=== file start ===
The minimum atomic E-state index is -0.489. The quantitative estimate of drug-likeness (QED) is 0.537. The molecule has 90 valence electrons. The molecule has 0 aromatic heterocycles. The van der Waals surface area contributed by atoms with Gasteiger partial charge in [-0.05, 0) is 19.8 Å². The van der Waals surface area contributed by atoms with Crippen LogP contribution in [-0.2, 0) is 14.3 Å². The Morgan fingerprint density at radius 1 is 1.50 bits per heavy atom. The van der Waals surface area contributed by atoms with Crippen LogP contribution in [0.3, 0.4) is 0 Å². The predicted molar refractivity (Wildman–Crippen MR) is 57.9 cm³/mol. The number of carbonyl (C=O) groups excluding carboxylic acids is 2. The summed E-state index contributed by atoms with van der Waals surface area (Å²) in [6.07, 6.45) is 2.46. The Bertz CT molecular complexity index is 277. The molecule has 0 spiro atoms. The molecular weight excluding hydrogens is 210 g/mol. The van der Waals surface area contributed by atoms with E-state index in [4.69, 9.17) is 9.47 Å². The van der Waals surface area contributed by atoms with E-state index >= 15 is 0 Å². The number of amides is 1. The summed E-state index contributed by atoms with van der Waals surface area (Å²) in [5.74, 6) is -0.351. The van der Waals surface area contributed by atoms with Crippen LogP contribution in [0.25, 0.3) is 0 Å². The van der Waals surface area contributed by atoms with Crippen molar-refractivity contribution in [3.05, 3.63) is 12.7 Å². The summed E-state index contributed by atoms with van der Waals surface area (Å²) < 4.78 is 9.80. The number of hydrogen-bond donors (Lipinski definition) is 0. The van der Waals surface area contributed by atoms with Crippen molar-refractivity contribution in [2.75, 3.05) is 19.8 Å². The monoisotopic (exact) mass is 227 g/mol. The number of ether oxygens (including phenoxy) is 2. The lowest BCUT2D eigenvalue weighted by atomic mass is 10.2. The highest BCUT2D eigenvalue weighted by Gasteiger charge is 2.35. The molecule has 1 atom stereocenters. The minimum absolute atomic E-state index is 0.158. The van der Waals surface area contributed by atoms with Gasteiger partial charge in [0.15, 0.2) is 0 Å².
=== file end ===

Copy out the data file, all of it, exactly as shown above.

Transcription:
The minimum atomic E-state index is -0.489. The quantitative estimate of drug-likeness (QED) is 0.537. The molecule has 90 valence electrons. The molecule has 0 aromatic heterocycles. The van der Waals surface area contributed by atoms with Gasteiger partial charge in [-0.05, 0) is 19.8 Å². The van der Waals surface area contributed by atoms with Crippen LogP contribution in [-0.2, 0) is 14.3 Å². The Morgan fingerprint density at radius 1 is 1.50 bits per heavy atom. The van der Waals surface area contributed by atoms with Crippen LogP contribution in [0.3, 0.4) is 0 Å². The predicted molar refractivity (Wildman–Crippen MR) is 57.9 cm³/mol. The number of carbonyl (C=O) groups excluding carboxylic acids is 2. The summed E-state index contributed by atoms with van der Waals surface area (Å²) in [6.07, 6.45) is 2.46. The Bertz CT molecular complexity index is 277. The molecule has 0 spiro atoms. The molecular weight excluding hydrogens is 210 g/mol. The van der Waals surface area contributed by atoms with E-state index in [4.69, 9.17) is 9.47 Å². The van der Waals surface area contributed by atoms with E-state index >= 15 is 0 Å². The number of amides is 1. The summed E-state index contributed by atoms with van der Waals surface area (Å²) in [5.74, 6) is -0.351. The van der Waals surface area contributed by atoms with Crippen LogP contribution in [0.25, 0.3) is 0 Å². The van der Waals surface area contributed by atoms with Crippen molar-refractivity contribution in [3.05, 3.63) is 12.7 Å². The summed E-state index contributed by atoms with van der Waals surface area (Å²) < 4.78 is 9.80. The number of hydrogen-bond donors (Lipinski definition) is 0. The van der Waals surface area contributed by atoms with Crippen molar-refractivity contribution in [2.75, 3.05) is 19.8 Å². The monoisotopic (exact) mass is 227 g/mol. The number of ether oxygens (including phenoxy) is 2. The lowest BCUT2D eigenvalue weighted by atomic mass is 10.2. The highest BCUT2D eigenvalue weighted by Gasteiger charge is 2.35. The molecule has 1 atom stereocenters. The minimum absolute atomic E-state index is 0.158. The van der Waals surface area contributed by atoms with Gasteiger partial charge in [0.15, 0.2) is 0 Å².